Sometimes I think that we're going to sophisticate ourselves to death. We get so convoluted in our embrace of techniques and technology, we forget about the basics.
Let's all refresh and recharge, focusing on these five keys to direct marketing success:
1. Build advocates
Advocates are your very best customers. They not only buy from you very heavily but also sell for you by touting your product or service to business colleagues, friends and neighbors.
The objective of any direct marketing effort is not just to get a response or make a sale. It is to build customers. Direct marketing can be used at any stage—separating suspects from prospects, moving prospects to trial, converting one-time buyers to multiple-time buyers, and getting multi-buyers to become advocates.
Not everyone will become an advocate. Direct marketing helps you leverage the 80/20 rule (80% of your business will come from 20% of your customers). It allows you to identify the 20%, reward them to retain them and then clone them.
2. Select the right media
Direct mail is not always the right response medium to use, nor is the Internet. It depends entirely on the profile of your customers/prospects and on the nature of your product.
For example, if you are marketing a truly broad-based product, direct mail will probably not be the way to go. It is too expensive on a per-thousand basis and takes too long to execute. Television will be probably be a better route. Once you have created and produced the spot, the cost of buying television can be as low as $10 per thousand. About the best you can do with direct mail is $300 per thousand.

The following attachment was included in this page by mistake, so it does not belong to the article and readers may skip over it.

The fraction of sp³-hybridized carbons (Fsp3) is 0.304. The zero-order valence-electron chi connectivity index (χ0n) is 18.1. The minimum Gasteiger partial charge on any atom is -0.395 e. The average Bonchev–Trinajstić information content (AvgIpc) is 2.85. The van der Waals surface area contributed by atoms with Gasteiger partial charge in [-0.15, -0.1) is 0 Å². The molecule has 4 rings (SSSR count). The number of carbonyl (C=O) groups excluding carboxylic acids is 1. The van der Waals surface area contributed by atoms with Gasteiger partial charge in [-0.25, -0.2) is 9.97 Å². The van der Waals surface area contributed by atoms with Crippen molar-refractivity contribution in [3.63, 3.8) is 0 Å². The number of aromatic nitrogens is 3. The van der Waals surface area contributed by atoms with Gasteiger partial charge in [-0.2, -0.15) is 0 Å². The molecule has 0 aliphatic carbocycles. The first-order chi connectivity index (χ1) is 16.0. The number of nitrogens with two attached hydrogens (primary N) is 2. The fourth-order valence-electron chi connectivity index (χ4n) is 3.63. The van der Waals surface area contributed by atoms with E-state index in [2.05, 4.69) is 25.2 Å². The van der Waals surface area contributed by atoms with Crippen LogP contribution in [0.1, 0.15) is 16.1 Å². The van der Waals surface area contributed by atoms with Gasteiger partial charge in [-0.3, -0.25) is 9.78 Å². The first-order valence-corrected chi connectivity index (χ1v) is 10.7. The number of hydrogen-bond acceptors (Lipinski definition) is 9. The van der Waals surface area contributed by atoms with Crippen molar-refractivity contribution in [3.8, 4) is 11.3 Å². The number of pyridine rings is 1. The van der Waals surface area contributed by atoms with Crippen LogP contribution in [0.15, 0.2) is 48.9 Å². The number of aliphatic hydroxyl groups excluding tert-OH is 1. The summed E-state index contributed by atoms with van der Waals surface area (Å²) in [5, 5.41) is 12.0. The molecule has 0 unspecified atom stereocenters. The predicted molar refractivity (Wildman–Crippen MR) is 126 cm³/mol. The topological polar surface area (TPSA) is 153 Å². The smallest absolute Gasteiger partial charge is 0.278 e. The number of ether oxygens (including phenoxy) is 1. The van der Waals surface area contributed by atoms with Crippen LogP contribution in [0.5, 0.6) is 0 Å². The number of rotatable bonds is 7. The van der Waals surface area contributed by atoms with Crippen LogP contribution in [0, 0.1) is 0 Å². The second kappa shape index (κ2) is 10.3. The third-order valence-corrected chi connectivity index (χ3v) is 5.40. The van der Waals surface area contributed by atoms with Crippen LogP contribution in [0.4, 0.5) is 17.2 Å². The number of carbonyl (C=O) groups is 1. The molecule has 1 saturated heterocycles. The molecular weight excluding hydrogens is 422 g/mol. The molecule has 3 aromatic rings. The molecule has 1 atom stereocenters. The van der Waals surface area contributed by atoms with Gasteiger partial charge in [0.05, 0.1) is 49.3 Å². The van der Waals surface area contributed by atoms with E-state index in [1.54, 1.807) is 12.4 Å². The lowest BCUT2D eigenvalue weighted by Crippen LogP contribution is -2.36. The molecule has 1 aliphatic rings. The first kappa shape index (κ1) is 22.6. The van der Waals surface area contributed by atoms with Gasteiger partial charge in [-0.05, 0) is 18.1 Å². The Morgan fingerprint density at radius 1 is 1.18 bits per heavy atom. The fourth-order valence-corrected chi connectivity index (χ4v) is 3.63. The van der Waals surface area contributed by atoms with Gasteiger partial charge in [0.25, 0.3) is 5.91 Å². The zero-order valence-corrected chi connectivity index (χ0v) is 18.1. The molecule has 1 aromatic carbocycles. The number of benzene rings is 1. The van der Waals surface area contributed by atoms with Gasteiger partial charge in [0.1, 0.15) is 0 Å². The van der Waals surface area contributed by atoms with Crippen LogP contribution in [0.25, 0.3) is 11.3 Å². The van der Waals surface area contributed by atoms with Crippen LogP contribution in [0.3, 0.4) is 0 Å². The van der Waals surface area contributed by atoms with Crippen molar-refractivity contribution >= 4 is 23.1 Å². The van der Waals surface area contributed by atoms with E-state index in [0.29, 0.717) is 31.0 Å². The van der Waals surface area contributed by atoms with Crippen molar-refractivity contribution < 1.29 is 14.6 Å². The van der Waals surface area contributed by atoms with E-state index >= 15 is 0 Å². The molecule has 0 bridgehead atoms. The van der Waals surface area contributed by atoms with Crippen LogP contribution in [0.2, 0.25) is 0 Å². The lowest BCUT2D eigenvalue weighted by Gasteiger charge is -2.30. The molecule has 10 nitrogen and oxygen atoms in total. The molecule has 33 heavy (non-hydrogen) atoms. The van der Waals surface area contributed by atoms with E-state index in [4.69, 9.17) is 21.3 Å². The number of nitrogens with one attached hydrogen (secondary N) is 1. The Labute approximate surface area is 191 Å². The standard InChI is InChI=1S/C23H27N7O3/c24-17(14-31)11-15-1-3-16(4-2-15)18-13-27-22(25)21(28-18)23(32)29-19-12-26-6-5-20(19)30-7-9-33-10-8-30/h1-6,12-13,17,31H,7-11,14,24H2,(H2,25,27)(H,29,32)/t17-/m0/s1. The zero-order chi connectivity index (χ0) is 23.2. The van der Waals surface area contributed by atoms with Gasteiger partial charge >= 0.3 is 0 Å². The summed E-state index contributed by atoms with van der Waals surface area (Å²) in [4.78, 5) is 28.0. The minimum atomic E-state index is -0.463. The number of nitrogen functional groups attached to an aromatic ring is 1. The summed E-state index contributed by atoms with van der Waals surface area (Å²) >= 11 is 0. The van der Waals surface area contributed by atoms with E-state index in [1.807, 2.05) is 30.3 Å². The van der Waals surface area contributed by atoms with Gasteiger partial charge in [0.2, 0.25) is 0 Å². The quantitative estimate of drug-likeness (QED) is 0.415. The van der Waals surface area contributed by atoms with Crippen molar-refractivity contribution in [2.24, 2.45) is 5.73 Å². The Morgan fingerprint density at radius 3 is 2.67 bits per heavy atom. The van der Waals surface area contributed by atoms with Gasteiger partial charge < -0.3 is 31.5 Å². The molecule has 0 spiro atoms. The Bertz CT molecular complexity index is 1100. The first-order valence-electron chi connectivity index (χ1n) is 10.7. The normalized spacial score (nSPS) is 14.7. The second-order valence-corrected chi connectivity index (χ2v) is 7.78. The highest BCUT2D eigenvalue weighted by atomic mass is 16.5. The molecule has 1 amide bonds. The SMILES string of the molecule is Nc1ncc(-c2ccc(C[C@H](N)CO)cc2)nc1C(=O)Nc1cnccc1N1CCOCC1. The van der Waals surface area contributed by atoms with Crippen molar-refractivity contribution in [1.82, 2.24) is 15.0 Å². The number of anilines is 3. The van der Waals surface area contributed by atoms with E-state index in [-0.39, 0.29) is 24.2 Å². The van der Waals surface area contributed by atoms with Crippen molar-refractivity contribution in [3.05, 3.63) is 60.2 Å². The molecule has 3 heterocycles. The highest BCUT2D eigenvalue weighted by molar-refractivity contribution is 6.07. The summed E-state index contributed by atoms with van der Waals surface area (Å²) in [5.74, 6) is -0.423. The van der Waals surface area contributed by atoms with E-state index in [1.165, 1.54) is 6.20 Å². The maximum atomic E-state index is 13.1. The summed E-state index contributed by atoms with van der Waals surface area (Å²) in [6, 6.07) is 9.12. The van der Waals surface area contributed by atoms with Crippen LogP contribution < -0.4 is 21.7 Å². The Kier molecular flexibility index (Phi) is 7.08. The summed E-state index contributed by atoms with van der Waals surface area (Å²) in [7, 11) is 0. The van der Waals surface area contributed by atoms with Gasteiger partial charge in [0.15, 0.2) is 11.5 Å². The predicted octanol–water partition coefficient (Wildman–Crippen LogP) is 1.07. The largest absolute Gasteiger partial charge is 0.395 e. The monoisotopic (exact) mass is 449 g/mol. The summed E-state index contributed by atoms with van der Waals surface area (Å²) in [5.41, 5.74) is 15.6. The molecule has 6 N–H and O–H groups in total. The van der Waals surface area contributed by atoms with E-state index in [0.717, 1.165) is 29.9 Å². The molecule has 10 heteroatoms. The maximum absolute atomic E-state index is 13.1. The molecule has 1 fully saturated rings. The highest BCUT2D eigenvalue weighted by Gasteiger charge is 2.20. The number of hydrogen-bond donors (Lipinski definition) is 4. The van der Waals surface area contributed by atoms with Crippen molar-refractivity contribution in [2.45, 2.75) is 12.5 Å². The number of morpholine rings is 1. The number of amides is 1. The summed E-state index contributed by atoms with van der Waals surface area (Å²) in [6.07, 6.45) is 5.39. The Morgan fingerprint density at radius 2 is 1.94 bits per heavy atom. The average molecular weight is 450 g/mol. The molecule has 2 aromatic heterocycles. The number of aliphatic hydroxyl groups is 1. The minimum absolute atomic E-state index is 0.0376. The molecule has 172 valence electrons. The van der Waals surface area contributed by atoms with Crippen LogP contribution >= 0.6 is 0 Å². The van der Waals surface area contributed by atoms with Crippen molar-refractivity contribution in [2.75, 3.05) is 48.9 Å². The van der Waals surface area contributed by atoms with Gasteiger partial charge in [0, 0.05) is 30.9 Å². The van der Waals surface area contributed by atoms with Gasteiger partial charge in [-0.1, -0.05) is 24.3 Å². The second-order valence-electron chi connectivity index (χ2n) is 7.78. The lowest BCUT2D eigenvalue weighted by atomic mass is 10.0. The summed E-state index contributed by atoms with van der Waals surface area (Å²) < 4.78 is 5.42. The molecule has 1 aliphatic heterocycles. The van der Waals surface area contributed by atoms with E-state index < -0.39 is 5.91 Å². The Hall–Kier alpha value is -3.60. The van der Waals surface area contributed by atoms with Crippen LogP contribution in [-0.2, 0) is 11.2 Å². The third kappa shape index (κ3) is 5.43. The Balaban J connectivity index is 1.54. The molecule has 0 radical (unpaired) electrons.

For niche or micro-markets, however, television normally isn't the best route. For targeting, what works best are direct mail, the telephone and print advertising. If you're selling a product for boat owners, you could rent any one of a number of lists, mail a package and then follow up with a phone call, or you could place an ad in a boat-owner magazine.
Planning and buying media for direct marketing is much different from doing so for general advertising. The objectives are not the same, and fortunately the rates are not the same. In those media exclusively used by direct marketers (mail and telephone), working with someone who understands mailing lists is of the utmost importance. Lists are responsible for 60% of the success of a mailing, so using the wrong one can really hurt your chances of success.
3. Make the right offer
An offer simply means what you're willing to give and what you want in exchange for a particular response from prospects or customers. Included in the offer are price, terms, guarantees and extras. The right offer doesn't necessarily mean the one that generates the most responses or the one that generates the highest profitability from the individual effort; the right offer is the one that ultimately contributes the most to your business.
Offers are normally categorized by the objective of the direct marketing effort—lead generation (for field sales or telephone follow-up), traffic building (to a retail location, trade show booth or Web site) or direct sell to business or consumer markets:
- In lead generation, the decision is how hard or soft the offer should be. Hard offers generate fewer, but more qualified, responses. Hard offers generally will (1) ask prospects for considerably more information about themselves and their buying intentions; (2) ask for an appointment or demonstration; (3) mention the cost of the product or service; and (4) refrain from offering any type of gift or premium.
- Traffic-building offers normally involve premiums, special discounts or exclusives. As an example of the last category, upscale women's stores use a private or preview sale effectively in place of a premium or discount.